The authors have no conflicting financial interests to declare.
This work was supported by Centro Interdipartimentale per la Ricerca sul Cancro “G. Prodi”, BolognAIL, Ateneo 60% (Professor S.A. Pileri), FIRB (Professor S.A. Pileri and Professor P.L. Zinzani), Associazione Italiana per la Ricerca sul Cancro (AIRC, IG10007 and Professor G. Inghirami, and R.Piva), Fondazione CARISBO, Progetto Strategico d’Ateneo (Professor S.A. Pileri/Dr. PP Piccaluga) grants, Fondazione Guido Berlucchi (Professor G. Inghirami); Ministero dell’Università e Ricerca Scientifica (MIUR, Professor G. Inghirami); Regione Piemonte; Compagnia di San Paolo, Torino (Progetto Oncologia, Professor G. Inghirami); and Sixth Research Framework Program of the European Union, Project RIGHT (LSHB-CT-2004-005276, Professor G. Inghirami). G. Inghirami and S.A. Pileri equally contributed to this article.
- G. Delsol, E. S. Jaffe, B. Falini et al., “Anaplastic large cell lymphoma (ALCL), ALK-positive,” in WHO Classification of Tumors of Hematopoietic and Lymphoid Tissues, S. Swerdlow, E. Campo, and N. L. Harris, Eds., pp. 312–316, IARC, Lyon, France, 4th edition, 2008.
- D. Y. Mason, N. L. Harris, G. Delsol et al., “Anaplastic large cell lymphoma, ALK-negative,” in WHO Classification of Tumors of Hematopoietic and Lymphoid Tissues, S. Swerdlow, E. Campo, N. L. Harris et al., Eds., pp. 317–319, IARC, Lyon, France, 4th edition, 2008.
- H. Stein, D. Y. Mason, and J. Gerdes, “The expression of the Hodgkin's disease associated antigen Ki-1 in reactive and neoplastic lymphoid tissue: evidence that Reed-Sternberg cells and histiocytic malignancies are derived from activated lymphoid cells,” Blood, vol. 66, no. 4, pp. 848–858, 1985.
- A. G. Stansfeld, J. Diebold, H. Noel et al., “Updated Kiel classification for lymphomas,” Lancet, vol. 1, no. 8580, pp. 292–293, 1988.
- N. L. Harris, E. S. Jaffe, H. Stein et al., “A revised European-American classification of lymphoid neoplasms: a proposal from the International Lymphoma Study Group,” Blood, vol. 84, no. 5, pp. 1361–1392, 1994.
- K. J. Savage, N. L. Harris, J. M. Vose et al., “ALK anaplastic large-cell lymphoma is clinically and immunophenotypically different from both ALK ALCL and peripheral T-cell lymphoma, not otherwise specified: report from the International Peripheral T-Cell Lymphoma Project,” Blood, vol. 111, no. 12, pp. 5496–5504, 2008.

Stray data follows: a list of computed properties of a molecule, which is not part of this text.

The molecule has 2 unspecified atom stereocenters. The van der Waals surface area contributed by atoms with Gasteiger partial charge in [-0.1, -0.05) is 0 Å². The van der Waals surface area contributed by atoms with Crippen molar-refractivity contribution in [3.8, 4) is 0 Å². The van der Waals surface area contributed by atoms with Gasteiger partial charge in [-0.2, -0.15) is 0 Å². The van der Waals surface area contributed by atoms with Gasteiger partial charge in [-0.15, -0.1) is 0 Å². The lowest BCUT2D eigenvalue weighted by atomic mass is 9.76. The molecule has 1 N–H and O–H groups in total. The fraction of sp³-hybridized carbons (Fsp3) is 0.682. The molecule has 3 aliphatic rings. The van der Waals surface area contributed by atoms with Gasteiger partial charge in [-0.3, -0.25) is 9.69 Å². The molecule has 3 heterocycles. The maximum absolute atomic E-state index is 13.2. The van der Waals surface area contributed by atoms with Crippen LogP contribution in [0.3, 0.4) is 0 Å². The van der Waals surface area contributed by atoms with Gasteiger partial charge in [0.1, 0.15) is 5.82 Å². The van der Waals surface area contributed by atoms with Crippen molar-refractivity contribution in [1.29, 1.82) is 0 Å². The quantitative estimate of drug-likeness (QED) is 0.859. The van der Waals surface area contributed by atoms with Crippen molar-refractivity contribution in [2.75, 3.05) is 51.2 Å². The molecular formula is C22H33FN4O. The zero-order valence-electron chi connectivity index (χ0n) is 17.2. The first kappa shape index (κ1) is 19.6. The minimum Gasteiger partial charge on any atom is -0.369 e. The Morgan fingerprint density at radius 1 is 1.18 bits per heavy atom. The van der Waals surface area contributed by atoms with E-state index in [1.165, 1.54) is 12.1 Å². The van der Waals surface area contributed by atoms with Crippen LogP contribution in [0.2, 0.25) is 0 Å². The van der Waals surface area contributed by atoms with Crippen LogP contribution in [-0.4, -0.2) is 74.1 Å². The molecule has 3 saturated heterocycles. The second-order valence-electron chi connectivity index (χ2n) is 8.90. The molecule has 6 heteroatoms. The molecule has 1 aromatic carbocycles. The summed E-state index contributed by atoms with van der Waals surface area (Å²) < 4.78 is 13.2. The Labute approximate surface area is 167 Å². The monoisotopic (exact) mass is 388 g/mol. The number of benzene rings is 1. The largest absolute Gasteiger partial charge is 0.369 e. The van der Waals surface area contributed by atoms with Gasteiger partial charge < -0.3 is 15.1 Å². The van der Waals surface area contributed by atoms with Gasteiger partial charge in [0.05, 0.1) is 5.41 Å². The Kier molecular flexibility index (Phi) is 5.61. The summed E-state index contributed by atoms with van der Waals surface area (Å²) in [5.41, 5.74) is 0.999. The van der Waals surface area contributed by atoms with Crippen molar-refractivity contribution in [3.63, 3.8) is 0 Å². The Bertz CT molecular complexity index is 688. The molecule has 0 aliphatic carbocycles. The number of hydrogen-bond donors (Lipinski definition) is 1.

- R. Piva, L. Agnelli, E. Pellegrino et al., “Gene expression profiling uncovers molecular classifiers for the recognition of anaplastic large-cell lymphoma within peripheral T-cell neoplasms,” Journal of Clinical Oncology, vol. 28, no. 9, pp. 1583–1590, 2010.
- E. Ralfkiaer, R. Willemze, M. Paulli, and M. Kadin, “Primary cutaneous CD30-positive T-cell lymphoproliferative disorders,” in WHO Classification of Tumors of Hematopoietic and Lymphoid Tissues, S Swerdlow, E Campo, N. L. Harris et al., Eds., pp. 300–301, IARC, Lyon, France, 4th edition, 2008.
- J. T. Sandlund, C. H. Pui, W. M. Roberts et al., “Clinicopathologic features and treatment outcome of children with large- cell lymphoma and the t(2;5)(p23;q35),” Blood, vol. 84, no. 8, pp. 2467–2471, 1994.
- M. E. Kadin and S. W. Morris, “The t(2;5) in human lymphomas,” Leukemia and Lymphoma, vol. 29, no. 3-4, pp. 249–256, 1998.
- M. A. Rizvi, A. M. Evens, M. S. Tallman, B. P. Nelson, and S. T. Rosen, “T-cell non-Hodgkin lymphoma,” Blood, vol. 107, no. 4, pp. 1255–1264, 2006.
- K. J. Savage, “Peripheral T-cell Lymphomas,” Blood Reviews, vol. 21, no. 4, pp. 201–216, 2007.
- D. Benharroch, Z. Meguerian-Bedoyan, L. Lamant et al., “ALK-positive lymphoma: a single disease with a broad spectrum of morphology,” Blood, vol. 91, no. 6, pp. 2076–2084, 1998.
- E. S. Jaffe, “Anaplastic large cell lymphoma: the shifting sands of diagnostic hematopathology,” Modern Pathology, vol. 14, no. 3, pp. 219–228, 2001.
- H. Stein, H. D. Foss, H. Durkop et al., “CD30+ anaplastic large cell lymphoma: a review of its histopathologic, genetic, and clinical features,” Blood, vol. 96, no. 12, pp. 3681–3695, 2000.
- M. E. Kadin, “Anaplastic large cell lymphoma and its morphological variants,” Cancer Surveys, vol. 30, pp. 77–86, 1997.
- B. Falini, B. Bigerna, M. Fizzotti et al., “ALK expression defines a distinct group of T/null lymphomas (“ALK lymphomas”) with a wide morphological spectrum,” American Journal of Pathology, vol. 153, no. 3, pp. 875–886, 1998.
- S. A. Pileri, K. Pulford, S. Mori et al., “Frequent expression of the NPM-ALK chimeric fusion protein in anaplastic large-cell lymphoma, lympho-histiocytic type,” American Journal of Pathology, vol. 150, no. 4, pp. 1207–1211, 1997.
- M. C. Kinney, R. D. Collins, J. P. Greer, J. A. Whitlock, N. Sioutos, and M. E. Kadin, “A small-cell-predominant variant of primary Ki-1 (CD30)+ T-cell lymphoma,” American Journal of Surgical Pathology, vol. 17, no. 9, pp. 859–868, 1993.